5. PURE CHOCOLATE (Venezuela Bitter & Ghana Sweet) these discs of pure chocolate are divine and true to Japanese innovation one side is flat and the other side has grooves reminiscent of waves. This increases the surface are of the chocolate and releases more flavour when you place that side on your tongue. This is not a chocolate to be broken but to be eaten whole. Let it melt in your mouth and the flavours will leave you speechless.
  6. NUTTY BAR CHOCOLATE is Fruit & Nut meets Crackle but on another level. Milk chocolate with crispy puffs and an array of nuts – cashew, pecan, macadamia and almonds. For all those who like a bit of bite in their chocolate this is perfect.
  7. CHOCOLATE WAFERS (Hazel Cream) is like “Kitkat on steroids”, according to Samir Gadhok. It reminded me of chocolate wafers I used to eat as a child in terms of how light the wafers are and kitkat because of the chocolate wafer combination. It has light and crunchy wafers sandwiched with hazelnut cream and a chocolate coating.ROYCE' Chocolate 'Hazel Cream' Wafers
  8. BATON COOKIES were chocolate coated biscuits in coconut and hazelnut flavours. The coconut biscuit was mildly sweet and tasted of roasted coconut but, because I tried that first I couldn’t quite get a hold of the flavour in the hazelnut biscuit. The chocolate to biscuit ratio is just right and would go terrifically with a shot of espresso.
  9. COFFEE CHOCOLATE last but definitely not the least this piece of chocolate was packed in a manner similar to the Criollo chocolate and is a brilliant combination of milk chocolate and coffee. Think of a non-alcoholic Affogato and that is what this chocolate does; the creaminess of the ice cream and the wonderful warm hit of coffee that makes you want to savour that first spoonful forever. I could eat an entire box of this or be content with just one piece. Coffee lovers, this one is definitely for you (I mean us).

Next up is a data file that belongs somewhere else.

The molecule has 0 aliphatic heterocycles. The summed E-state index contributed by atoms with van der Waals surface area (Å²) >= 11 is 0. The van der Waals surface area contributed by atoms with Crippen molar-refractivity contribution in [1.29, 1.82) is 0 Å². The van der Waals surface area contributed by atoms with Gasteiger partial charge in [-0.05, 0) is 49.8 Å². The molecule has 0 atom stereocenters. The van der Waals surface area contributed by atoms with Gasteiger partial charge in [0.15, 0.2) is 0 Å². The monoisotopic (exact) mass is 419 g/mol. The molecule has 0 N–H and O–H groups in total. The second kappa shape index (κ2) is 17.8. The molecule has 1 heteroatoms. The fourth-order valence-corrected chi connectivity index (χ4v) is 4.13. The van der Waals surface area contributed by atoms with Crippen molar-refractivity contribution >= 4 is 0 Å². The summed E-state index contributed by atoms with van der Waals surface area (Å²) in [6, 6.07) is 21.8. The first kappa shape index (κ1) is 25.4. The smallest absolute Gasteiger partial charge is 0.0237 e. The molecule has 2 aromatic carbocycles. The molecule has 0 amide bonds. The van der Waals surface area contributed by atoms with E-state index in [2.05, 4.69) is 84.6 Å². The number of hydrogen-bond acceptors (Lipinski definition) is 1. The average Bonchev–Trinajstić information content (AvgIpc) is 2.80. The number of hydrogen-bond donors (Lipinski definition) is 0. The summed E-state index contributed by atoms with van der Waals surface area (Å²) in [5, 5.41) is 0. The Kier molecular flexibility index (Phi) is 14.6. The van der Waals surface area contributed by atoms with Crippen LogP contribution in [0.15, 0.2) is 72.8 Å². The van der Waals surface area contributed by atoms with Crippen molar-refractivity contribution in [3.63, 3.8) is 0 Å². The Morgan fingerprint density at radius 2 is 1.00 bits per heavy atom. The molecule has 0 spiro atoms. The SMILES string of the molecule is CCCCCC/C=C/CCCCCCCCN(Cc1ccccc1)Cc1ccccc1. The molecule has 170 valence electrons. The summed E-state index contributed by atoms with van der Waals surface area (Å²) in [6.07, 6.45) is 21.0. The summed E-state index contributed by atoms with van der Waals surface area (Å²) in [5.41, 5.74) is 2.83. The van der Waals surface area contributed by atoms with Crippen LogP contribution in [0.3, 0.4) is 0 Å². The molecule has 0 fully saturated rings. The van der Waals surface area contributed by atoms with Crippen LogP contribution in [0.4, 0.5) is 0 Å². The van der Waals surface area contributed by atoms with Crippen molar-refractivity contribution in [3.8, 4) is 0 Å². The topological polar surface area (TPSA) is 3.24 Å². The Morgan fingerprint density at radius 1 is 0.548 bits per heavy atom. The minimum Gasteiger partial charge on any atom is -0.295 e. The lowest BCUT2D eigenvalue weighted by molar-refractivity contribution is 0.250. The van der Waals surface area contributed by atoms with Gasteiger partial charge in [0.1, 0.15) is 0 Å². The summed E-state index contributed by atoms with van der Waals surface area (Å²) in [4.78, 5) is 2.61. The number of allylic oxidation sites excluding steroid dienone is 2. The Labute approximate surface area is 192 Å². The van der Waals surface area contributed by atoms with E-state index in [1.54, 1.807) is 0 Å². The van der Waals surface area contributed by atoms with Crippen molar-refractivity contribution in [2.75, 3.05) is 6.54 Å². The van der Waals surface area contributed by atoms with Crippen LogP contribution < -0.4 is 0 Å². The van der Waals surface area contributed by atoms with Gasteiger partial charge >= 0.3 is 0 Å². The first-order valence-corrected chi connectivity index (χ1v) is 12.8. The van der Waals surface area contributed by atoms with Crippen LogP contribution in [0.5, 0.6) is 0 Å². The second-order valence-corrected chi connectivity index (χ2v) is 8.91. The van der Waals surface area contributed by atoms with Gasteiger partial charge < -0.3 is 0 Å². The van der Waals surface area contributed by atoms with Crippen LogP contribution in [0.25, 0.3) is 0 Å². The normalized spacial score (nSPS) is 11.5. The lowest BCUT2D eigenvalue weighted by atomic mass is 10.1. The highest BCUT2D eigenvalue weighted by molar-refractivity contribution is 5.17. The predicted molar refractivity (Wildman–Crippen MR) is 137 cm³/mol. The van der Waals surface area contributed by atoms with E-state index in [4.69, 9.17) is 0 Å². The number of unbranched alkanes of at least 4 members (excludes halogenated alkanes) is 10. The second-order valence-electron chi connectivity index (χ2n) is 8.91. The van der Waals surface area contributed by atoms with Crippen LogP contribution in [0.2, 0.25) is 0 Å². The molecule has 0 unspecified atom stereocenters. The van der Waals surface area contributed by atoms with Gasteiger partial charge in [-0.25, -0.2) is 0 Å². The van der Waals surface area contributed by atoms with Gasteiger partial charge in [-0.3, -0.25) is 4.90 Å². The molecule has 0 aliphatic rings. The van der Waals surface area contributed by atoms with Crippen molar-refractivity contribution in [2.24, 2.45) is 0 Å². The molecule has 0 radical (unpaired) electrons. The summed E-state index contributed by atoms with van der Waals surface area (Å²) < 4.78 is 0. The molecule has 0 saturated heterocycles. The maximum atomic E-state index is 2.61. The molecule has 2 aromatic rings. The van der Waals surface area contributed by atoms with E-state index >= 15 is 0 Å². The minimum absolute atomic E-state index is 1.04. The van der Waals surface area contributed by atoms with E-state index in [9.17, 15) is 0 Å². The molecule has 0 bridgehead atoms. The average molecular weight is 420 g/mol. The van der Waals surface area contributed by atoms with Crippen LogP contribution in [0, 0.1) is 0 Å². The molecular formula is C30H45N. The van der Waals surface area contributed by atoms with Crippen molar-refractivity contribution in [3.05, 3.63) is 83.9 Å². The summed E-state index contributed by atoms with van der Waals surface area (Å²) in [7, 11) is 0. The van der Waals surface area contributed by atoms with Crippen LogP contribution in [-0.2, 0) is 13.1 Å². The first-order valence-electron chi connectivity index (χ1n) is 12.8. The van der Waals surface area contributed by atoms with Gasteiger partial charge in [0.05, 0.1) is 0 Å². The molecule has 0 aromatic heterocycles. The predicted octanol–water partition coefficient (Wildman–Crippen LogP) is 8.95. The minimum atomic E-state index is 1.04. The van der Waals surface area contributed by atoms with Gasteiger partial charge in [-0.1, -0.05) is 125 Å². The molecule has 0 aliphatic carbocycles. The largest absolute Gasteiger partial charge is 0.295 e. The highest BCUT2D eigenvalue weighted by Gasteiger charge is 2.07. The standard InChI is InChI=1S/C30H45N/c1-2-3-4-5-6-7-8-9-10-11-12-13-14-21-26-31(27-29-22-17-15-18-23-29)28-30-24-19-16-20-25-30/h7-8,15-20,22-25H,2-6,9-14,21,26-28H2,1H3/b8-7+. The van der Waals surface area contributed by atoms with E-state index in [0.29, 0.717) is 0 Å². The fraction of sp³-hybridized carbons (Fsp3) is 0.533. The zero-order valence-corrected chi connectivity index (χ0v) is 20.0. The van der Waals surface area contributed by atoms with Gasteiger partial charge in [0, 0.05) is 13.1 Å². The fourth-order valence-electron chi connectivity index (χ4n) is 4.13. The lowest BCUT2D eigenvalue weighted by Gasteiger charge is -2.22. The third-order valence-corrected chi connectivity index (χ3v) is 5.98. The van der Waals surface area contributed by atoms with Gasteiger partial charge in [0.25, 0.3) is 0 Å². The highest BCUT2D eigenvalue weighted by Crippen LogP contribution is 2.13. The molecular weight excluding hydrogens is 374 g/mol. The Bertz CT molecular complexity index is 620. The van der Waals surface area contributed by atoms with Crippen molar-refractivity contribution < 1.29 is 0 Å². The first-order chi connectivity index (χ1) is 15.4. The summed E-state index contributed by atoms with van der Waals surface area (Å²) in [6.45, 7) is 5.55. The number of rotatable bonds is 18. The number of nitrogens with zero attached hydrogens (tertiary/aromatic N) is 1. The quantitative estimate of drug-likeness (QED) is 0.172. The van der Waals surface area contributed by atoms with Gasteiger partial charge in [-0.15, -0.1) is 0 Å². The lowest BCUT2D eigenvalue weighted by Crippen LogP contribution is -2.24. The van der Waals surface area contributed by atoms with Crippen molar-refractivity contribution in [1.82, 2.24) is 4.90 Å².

The ROYCE’ store at Ambience, Vasant Kunj has been designed to complement the intricate Japanese identity and culture of the brand. The front fascia of the store as well as the display counter, mimic the delicacy and geometry of contemporary Japanese architecture and interiors. The interiors above the display counter is supposed to be a visual representation of what it feels like when you eat a Nama chocolate. Materials like hardwood maple are used to blend in with existing surroundings creating a warm and inviting retail as well as tasting experience. The space has been designed as a transformative Japanese chocolate bar, conducive to exploration and interaction.

There are no long descriptions with each tag just the name and price so if you want to know something you can ask any one of the very efficient and informative people who work there. All the staff is trained and they know everything about the product and are very good at helping you find the perfect chocolate. This makes the entire chocolate sampling and buying experience more interactive and personal.

So, the next time you go across to Ambience Mall in Vasant Kunj, look out for the Royce’ store and at least try a piece of chocolate. It will be a happy day, for sure. 

Anubhav Sapra is an avid foodie! He is a Founder but proudly calls himself a Foodie-in-chief at Delhi Food Walks. He is also a street-food and Indian regional cuisine connoisseur and loves to write about street-food.